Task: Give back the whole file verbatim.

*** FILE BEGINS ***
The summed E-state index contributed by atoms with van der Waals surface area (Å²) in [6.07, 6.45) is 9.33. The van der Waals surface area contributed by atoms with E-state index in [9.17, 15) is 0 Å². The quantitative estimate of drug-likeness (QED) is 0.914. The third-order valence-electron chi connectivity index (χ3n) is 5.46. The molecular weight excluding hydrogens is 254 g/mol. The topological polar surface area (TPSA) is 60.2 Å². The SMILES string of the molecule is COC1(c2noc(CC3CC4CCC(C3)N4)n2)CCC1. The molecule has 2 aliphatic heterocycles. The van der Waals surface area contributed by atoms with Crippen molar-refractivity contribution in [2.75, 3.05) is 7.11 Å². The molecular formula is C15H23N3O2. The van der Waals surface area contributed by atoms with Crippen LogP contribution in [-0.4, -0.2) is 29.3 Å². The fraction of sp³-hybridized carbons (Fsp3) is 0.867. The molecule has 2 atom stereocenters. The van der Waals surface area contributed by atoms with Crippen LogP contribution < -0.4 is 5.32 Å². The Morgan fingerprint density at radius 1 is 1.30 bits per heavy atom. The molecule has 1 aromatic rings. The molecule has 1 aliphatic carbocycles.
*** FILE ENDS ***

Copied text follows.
The summed E-state index contributed by atoms with van der Waals surface area (Å²) in [6.07, 6.45) is 9.33. The van der Waals surface area contributed by atoms with E-state index in [9.17, 15) is 0 Å². The quantitative estimate of drug-likeness (QED) is 0.914. The third-order valence-electron chi connectivity index (χ3n) is 5.46. The molecular weight excluding hydrogens is 254 g/mol. The topological polar surface area (TPSA) is 60.2 Å². The SMILES string of the molecule is COC1(c2noc(CC3CC4CCC(C3)N4)n2)CCC1. The molecule has 2 aliphatic heterocycles. The van der Waals surface area contributed by atoms with Crippen molar-refractivity contribution in [2.75, 3.05) is 7.11 Å². The molecular formula is C15H23N3O2. The van der Waals surface area contributed by atoms with Crippen LogP contribution in [-0.4, -0.2) is 29.3 Å². The fraction of sp³-hybridized carbons (Fsp3) is 0.867. The molecule has 2 atom stereocenters. The van der Waals surface area contributed by atoms with Crippen LogP contribution < -0.4 is 5.32 Å². The Morgan fingerprint density at radius 1 is 1.30 bits per heavy atom. The molecule has 1 aromatic rings. The molecule has 1 aliphatic carbocycles.